At some point in your life you may end up needing long-term care. The longer you live, the better the odds are that you will need that care. By the time you reach retirement age, you stand about a 50 percent chance of needing long-term care; however, if you live to age 85 the odds that you will eventually need long-term care jump to three out of four. Currently, the average cost of a year in long-term care runs over $80,000 nationally. With the average length of stay in long-term care running 2.5 years it becomes clear why many people choose to plan ahead by purchasing long-term care insurance. While having a long-term care insurance policy in place is always a good idea, not all policies are created equal. In fact, the eligibility criteria, benefits and coverage, and exclusions can vary dramatically from one policy to another. If you are considering long-term care insurance you need to understand the lingo. Toward that end, the following are some common terms (and their definitions) found in long-term care insurance policies:
- Benefit triggers – used to determine eligibility for benefits. Most policies look for your inability to perform certain “activities of daily living” (ADLs), such as bathing, dressing, or preparing food.
- Daily benefit – the amount the plan will pay out in benefits each day. Typically, this ranges from around $50 – $350. The daily benefit amount may also vary depending on the type of service, such as $100 for in-home care and $200 for nursing home care.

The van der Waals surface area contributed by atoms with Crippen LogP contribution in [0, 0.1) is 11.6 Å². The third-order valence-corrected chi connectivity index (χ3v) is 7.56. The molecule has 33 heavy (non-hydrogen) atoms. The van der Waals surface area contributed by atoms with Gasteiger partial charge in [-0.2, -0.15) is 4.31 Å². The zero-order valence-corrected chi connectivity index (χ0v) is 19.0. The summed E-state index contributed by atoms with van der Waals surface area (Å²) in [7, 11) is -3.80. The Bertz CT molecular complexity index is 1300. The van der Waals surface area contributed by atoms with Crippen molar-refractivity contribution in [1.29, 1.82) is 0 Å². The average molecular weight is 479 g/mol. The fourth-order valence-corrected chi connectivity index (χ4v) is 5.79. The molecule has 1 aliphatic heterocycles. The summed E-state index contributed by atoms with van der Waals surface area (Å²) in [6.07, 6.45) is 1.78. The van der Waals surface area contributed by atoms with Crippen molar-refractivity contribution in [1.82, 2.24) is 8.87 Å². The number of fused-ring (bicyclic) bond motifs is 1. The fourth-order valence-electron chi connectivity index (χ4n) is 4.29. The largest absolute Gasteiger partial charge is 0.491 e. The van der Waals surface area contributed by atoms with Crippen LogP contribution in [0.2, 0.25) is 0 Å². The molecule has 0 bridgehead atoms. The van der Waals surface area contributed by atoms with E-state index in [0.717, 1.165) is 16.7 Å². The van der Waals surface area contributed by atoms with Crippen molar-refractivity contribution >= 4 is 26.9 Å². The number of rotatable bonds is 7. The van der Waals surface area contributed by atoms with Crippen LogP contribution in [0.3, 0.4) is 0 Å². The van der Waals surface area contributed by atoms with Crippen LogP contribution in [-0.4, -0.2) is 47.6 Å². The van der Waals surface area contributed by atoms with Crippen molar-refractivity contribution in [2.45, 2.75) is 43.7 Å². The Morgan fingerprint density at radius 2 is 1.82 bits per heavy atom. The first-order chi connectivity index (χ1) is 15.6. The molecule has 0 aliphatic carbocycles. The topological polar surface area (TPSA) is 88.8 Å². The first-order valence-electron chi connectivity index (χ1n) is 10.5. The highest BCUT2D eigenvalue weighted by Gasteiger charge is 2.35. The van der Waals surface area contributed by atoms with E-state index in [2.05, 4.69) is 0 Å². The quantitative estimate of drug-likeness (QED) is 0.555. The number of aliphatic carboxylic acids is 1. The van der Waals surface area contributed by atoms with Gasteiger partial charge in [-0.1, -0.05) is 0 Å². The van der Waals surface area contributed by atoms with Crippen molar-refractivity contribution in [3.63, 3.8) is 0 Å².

- Duration of benefits – this refers to the limits of the benefits you can receive and may refer to a time limit or a dollar amount limit. For example, you may be entitled to benefits for up to two years or up to $150,000.
- Elimination period – this is a very important aspect of any LTC policy. Also known as the “waiting period” it refers to the amount of time you must wait before your policy will start paying out benefits. Typical times range from 20 to 100 days.
- Exclusions – conditions and/or services that are specifically not covered.
- Guaranteed renewability – ability to renew your policy and continue to receive benefits despite any changes in your health.
- Inflation rider – protects against inflation by increasing benefits along with the cost of living increases.
- Prior hospitalization – refers to whether or not a hospital stay is required before benefits will be paid out.
- Non-forfeiture option – if you stop paying your premiums for any reason, a non-forfeiture option allows you to receive a reduced benefit based on the amount you have already paid in to the policy.
Understanding some common terms will help you to better understand what you are actually purchasing in a long-term care policy; however, consulting with your Missouri estate planning attorney is the best way to ensure that the policy you purchase is right for your needs and that the policy provides the benefits it claims to provide.
If you have additional questions or concerns about long-term care insurance, contact the experienced Missouri estate planning attorneys at Amen, Gantner & Capriano, Your Estate Matters, LLC by calling (314) 966-8077 to schedule an appointment.